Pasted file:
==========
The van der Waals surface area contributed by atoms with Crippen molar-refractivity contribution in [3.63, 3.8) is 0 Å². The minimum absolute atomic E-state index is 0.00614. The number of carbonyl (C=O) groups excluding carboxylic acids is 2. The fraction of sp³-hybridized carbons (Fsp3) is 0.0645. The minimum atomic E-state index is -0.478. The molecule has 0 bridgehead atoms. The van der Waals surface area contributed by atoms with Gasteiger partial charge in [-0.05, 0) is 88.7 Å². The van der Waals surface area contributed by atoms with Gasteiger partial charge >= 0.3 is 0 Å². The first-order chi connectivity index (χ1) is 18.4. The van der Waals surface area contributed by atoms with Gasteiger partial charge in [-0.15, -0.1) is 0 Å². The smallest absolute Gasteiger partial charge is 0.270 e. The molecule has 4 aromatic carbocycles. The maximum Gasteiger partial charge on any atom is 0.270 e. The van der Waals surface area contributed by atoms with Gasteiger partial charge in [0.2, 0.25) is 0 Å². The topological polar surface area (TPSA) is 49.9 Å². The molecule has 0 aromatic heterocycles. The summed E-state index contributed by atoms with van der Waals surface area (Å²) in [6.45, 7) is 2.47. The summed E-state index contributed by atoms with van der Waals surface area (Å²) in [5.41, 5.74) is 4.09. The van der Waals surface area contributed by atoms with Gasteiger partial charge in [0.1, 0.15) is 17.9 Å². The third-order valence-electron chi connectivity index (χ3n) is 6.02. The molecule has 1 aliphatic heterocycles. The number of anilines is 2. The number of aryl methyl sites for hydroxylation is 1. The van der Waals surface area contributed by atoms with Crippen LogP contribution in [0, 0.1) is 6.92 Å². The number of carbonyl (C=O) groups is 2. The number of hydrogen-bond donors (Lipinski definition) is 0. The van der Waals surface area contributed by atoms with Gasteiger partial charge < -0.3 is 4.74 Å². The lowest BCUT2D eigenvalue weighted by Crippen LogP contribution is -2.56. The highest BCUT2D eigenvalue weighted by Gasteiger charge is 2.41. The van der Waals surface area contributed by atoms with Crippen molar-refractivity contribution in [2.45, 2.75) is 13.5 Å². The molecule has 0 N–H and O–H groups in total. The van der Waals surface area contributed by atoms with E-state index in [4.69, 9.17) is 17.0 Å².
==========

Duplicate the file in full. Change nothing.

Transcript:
The van der Waals surface area contributed by atoms with Crippen molar-refractivity contribution in [3.63, 3.8) is 0 Å². The minimum absolute atomic E-state index is 0.00614. The number of carbonyl (C=O) groups excluding carboxylic acids is 2. The fraction of sp³-hybridized carbons (Fsp3) is 0.0645. The minimum atomic E-state index is -0.478. The molecule has 0 bridgehead atoms. The van der Waals surface area contributed by atoms with Gasteiger partial charge in [-0.05, 0) is 88.7 Å². The van der Waals surface area contributed by atoms with Gasteiger partial charge >= 0.3 is 0 Å². The first-order chi connectivity index (χ1) is 18.4. The van der Waals surface area contributed by atoms with Gasteiger partial charge in [-0.15, -0.1) is 0 Å². The smallest absolute Gasteiger partial charge is 0.270 e. The molecule has 4 aromatic carbocycles. The maximum Gasteiger partial charge on any atom is 0.270 e. The van der Waals surface area contributed by atoms with Gasteiger partial charge in [0.2, 0.25) is 0 Å². The topological polar surface area (TPSA) is 49.9 Å². The molecule has 0 aromatic heterocycles. The summed E-state index contributed by atoms with van der Waals surface area (Å²) in [6.45, 7) is 2.47. The summed E-state index contributed by atoms with van der Waals surface area (Å²) in [5.41, 5.74) is 4.09. The van der Waals surface area contributed by atoms with Gasteiger partial charge in [0.1, 0.15) is 17.9 Å². The third-order valence-electron chi connectivity index (χ3n) is 6.02. The molecule has 1 aliphatic heterocycles. The number of anilines is 2. The number of aryl methyl sites for hydroxylation is 1. The van der Waals surface area contributed by atoms with Crippen LogP contribution in [0, 0.1) is 6.92 Å². The number of carbonyl (C=O) groups is 2. The number of hydrogen-bond donors (Lipinski definition) is 0. The van der Waals surface area contributed by atoms with Gasteiger partial charge < -0.3 is 4.74 Å². The lowest BCUT2D eigenvalue weighted by Crippen LogP contribution is -2.56. The highest BCUT2D eigenvalue weighted by Gasteiger charge is 2.41. The van der Waals surface area contributed by atoms with Crippen molar-refractivity contribution in [2.45, 2.75) is 13.5 Å². The molecule has 0 N–H and O–H groups in total. The van der Waals surface area contributed by atoms with E-state index in [4.69, 9.17) is 17.0 Å².